In the past 15 or 20 years, the contemporary art world has become increasingly interested in participation. Artists with established careers now involve people in their projects. Sometimes, as in Antony Gormley’s Field, people provide many hands. In the work of Suzanne Lacy, they may be sharing personal experience or knowledge. Other artists, like the Austrian group WochenKlausur, involve participants in forms of social activism. There are many other examples too, each with their own ideas and approaches. And there is a growing body of of critical writing to describe and define this work. Participatory or relational art is, in short, an important and recognised strand of fine art today.
But what is this work’s connection with the existing field of community and participatory arts? Both speak of participation, social engagement and change, but do they mean the same things when they use that language? That seems unlikely, since the community arts movement began, in large part, with a rejection of the artworld’s values. Have those values now changed so as to embrace the community art world’s thinking about the sources of cultural authority or the operation of art markets?
The point is not whether one kind of work is better than another (although that’s a discussion we might come to). It is to be able to distinguish between kinds of work, the reasons they are made and the consequences of their creation. One way of doing that is to ask whose story a project is a chapter from.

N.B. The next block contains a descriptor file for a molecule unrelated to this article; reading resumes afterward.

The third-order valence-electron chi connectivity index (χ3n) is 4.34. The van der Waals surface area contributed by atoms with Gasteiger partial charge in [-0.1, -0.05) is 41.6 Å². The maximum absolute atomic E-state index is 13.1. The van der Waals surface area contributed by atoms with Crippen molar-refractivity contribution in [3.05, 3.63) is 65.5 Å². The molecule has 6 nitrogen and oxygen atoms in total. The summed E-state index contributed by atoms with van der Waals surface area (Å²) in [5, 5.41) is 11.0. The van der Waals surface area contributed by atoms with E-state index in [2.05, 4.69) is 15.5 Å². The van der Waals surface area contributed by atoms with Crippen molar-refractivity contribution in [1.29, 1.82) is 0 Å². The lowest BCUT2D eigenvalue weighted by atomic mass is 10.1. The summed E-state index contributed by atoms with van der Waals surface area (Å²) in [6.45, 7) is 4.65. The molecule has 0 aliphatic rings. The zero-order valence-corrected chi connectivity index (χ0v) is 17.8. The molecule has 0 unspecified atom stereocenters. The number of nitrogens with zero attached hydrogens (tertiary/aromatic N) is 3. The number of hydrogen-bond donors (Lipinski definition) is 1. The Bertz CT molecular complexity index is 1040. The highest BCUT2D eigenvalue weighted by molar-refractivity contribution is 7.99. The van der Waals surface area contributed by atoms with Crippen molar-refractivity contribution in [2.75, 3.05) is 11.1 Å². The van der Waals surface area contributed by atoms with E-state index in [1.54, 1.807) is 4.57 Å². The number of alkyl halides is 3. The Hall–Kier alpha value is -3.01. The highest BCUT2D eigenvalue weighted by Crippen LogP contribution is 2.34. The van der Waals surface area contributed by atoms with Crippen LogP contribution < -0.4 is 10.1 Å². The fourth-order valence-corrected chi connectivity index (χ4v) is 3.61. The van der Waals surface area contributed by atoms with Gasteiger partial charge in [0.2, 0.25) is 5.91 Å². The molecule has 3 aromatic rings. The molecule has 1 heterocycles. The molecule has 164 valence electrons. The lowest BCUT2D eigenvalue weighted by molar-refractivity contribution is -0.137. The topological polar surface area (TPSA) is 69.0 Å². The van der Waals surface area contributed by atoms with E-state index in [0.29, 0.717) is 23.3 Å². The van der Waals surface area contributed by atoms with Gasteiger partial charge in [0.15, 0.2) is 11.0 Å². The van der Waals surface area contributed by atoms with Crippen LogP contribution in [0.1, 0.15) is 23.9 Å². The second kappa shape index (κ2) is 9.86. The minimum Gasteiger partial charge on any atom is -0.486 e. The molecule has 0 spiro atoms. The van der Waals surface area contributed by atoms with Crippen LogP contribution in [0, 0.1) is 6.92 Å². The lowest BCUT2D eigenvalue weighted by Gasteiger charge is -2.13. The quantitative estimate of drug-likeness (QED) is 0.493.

A ‘participatory’ piece created by an artist recognised by the art world will be written about by critics as part of that artist’s history. It will become a stage in their development, a chapter in that narrative. It will be called a work, not a project.
The work of community artists is not usually written about by critics because the artists do not intend it to be about them. It is about the community, temporary or permanent, they have worked with. The project, when it is is good, will become another chapter in those people’s story, a part of their shared memory and as such another tie of what constitutes community.
The most recent community project I worked on was a celebration of the village church in community life, even at a time of diminished religious faith. It produced a book, The Light Ships, a website and three community events. It has no interest for art critics and is only part of my story in the sense that we all have personal narratives of our lives. But the book is on sale in the churches and the experience belongs – I hope – to the communities’ long and continuing story.
Of course, the artworld argues that it only notices work that has value: what it ignores is, by definition, worthless. That’s the kind of self-justifying argument which once ‘proved’ that anyone who questioned Soviet Communism was guilty of bourgeois tendencies because of their questioning. It’s not that community artists want the critical approval of the artworld – many of them, as I’ve said, question its legitimacy in the first place. What matters is to recognise the difference between projects in which an artist, for various reasons, invites people to participate in their work and projects in which an artist works with people to make something that none of them knew could exist before they made it together. They are not the same, even if they both speak of participation. And one mark of difference is whose story each is a part of.